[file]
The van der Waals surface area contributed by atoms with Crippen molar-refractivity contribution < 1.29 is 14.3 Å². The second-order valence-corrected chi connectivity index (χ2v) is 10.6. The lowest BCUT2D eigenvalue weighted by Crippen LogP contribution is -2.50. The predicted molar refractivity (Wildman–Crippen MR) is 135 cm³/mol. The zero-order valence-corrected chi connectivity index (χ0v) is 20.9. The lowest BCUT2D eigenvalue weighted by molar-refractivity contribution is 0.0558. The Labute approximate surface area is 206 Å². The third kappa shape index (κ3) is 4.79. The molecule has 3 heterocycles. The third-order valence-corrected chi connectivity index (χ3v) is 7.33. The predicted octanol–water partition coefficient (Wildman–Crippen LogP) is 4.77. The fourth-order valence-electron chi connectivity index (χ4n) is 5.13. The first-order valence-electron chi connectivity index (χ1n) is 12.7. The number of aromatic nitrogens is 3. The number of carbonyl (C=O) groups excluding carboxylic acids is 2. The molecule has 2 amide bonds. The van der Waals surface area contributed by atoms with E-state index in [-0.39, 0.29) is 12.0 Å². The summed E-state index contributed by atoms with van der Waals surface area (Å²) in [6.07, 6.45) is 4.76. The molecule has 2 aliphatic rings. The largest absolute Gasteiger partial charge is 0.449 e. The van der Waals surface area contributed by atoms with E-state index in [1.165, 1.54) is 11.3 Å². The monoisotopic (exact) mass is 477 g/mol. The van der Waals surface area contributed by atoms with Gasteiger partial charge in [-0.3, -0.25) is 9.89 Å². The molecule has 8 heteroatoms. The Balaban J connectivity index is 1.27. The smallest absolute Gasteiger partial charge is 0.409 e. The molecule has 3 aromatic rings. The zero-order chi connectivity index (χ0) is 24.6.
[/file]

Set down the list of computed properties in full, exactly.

The van der Waals surface area contributed by atoms with Crippen molar-refractivity contribution < 1.29 is 14.3 Å². The second-order valence-corrected chi connectivity index (χ2v) is 10.6. The lowest BCUT2D eigenvalue weighted by Crippen LogP contribution is -2.50. The predicted molar refractivity (Wildman–Crippen MR) is 135 cm³/mol. The zero-order valence-corrected chi connectivity index (χ0v) is 20.9. The lowest BCUT2D eigenvalue weighted by molar-refractivity contribution is 0.0558. The Labute approximate surface area is 206 Å². The third kappa shape index (κ3) is 4.79. The molecule has 3 heterocycles. The third-order valence-corrected chi connectivity index (χ3v) is 7.33. The predicted octanol–water partition coefficient (Wildman–Crippen LogP) is 4.77. The fourth-order valence-electron chi connectivity index (χ4n) is 5.13. The first-order valence-electron chi connectivity index (χ1n) is 12.7. The number of aromatic nitrogens is 3. The number of carbonyl (C=O) groups excluding carboxylic acids is 2. The molecule has 2 amide bonds. The van der Waals surface area contributed by atoms with E-state index in [-0.39, 0.29) is 12.0 Å². The summed E-state index contributed by atoms with van der Waals surface area (Å²) in [6.07, 6.45) is 4.76. The molecule has 2 aliphatic rings. The largest absolute Gasteiger partial charge is 0.449 e. The van der Waals surface area contributed by atoms with E-state index in [1.165, 1.54) is 11.3 Å². The monoisotopic (exact) mass is 477 g/mol. The van der Waals surface area contributed by atoms with Gasteiger partial charge in [-0.3, -0.25) is 9.89 Å². The molecule has 8 heteroatoms. The Balaban J connectivity index is 1.27. The smallest absolute Gasteiger partial charge is 0.409 e. The molecule has 3 aromatic rings. The zero-order chi connectivity index (χ0) is 24.6.